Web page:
More than 150,000 women served in the Women's Army Corps (WAC) in World War II. Although the majority of WACs were assigned to duties in the United States, several thousand received overseas assignments.
One of these women was Frances DeBra Brown from Danville, Indiana, who worked as a draftsman at American headquarters in London and Paris. An Army in Skirts: The World War II Letters of Frances DeBra, recently released by the IHS Press, contains the letters that Frances wrote to her family and letters from family and friends to Frances. The letters vividly detail her World War II service, beginning with basic training at Fort Oglethorpe, Georgia.
After an assignment at an army air field in Marianna, Florida, where DeBra worked on the post newsletter, she was shipped overseas on the RMS Queen Mary. While in London she worked through buzz bomb and V-2 rocket attacks, slept in shelters fully clothed, and made the acquaintance of a young English woman and her family. Arriving in Paris two weeks after the city’s liberation, Frances witnessed the city’s devastation and the effects of war on the populace. During her stay in Paris she attended classes at the École des Beaux-Arts and received a marriage proposal.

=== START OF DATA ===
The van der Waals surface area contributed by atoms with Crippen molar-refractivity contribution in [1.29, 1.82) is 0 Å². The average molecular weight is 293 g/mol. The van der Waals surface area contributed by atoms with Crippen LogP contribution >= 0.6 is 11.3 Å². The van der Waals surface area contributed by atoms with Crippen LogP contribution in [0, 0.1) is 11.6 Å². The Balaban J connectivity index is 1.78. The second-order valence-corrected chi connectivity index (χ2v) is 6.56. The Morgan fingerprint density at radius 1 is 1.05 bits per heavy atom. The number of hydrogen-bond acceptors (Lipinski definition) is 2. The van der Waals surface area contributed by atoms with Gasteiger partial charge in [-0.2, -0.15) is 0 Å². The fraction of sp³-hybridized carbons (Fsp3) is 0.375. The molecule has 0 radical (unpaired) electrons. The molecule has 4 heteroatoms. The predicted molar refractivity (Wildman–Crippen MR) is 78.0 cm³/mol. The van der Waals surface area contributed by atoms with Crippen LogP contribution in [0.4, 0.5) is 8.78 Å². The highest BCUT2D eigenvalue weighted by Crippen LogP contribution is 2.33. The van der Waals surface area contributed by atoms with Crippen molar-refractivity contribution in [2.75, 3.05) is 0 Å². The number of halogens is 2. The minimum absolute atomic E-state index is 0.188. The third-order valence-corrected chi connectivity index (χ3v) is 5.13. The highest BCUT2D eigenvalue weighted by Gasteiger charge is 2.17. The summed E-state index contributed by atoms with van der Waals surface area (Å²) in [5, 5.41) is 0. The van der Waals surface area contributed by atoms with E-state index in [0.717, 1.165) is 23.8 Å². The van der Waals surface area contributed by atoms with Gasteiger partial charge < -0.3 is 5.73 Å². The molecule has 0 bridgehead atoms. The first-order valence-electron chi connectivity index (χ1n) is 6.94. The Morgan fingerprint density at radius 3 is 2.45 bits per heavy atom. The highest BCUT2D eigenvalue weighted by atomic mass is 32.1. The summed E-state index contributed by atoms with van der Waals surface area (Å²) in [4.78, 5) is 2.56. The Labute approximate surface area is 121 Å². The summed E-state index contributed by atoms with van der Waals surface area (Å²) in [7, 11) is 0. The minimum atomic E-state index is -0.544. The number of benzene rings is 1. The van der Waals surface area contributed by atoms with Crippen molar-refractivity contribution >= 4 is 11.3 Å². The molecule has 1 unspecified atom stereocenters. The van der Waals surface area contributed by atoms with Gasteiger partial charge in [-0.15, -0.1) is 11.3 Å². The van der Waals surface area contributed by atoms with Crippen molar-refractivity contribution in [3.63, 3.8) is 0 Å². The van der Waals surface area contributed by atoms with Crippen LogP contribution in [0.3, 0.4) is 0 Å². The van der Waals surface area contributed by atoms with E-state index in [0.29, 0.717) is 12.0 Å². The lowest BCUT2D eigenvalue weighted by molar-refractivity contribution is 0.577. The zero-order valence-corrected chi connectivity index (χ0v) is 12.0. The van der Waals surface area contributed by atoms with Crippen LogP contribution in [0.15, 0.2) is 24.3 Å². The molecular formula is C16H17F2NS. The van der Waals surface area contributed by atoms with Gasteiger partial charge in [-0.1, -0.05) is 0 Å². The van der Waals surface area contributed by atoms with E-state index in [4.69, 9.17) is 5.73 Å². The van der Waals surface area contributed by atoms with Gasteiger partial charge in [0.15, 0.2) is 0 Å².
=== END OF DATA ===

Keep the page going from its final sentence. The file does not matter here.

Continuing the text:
Frances DeBra Brown, a teacher, artist, and art conservator, lives in Yazoo City, Mississippi. A prize-winning miniature artist, her work was accepted by the Royal Society of Miniature Painters, Sculptors, and Gravers for its art show at The Mall Galleries, The Mall, London, England. She is a member of the American Institute for Conservation and the International Institute for Conservation and has cleaned and repaired hundreds of paintings and has done conservation work for the Mississippi State Capitol, the Hall of Governors, and the Old Capitol of Mississippi Museum.
An Army in Skirts costs $27.95 and is available from the Society's Basile History Market. To order, call (800) 447-1830 or order online at the History Market.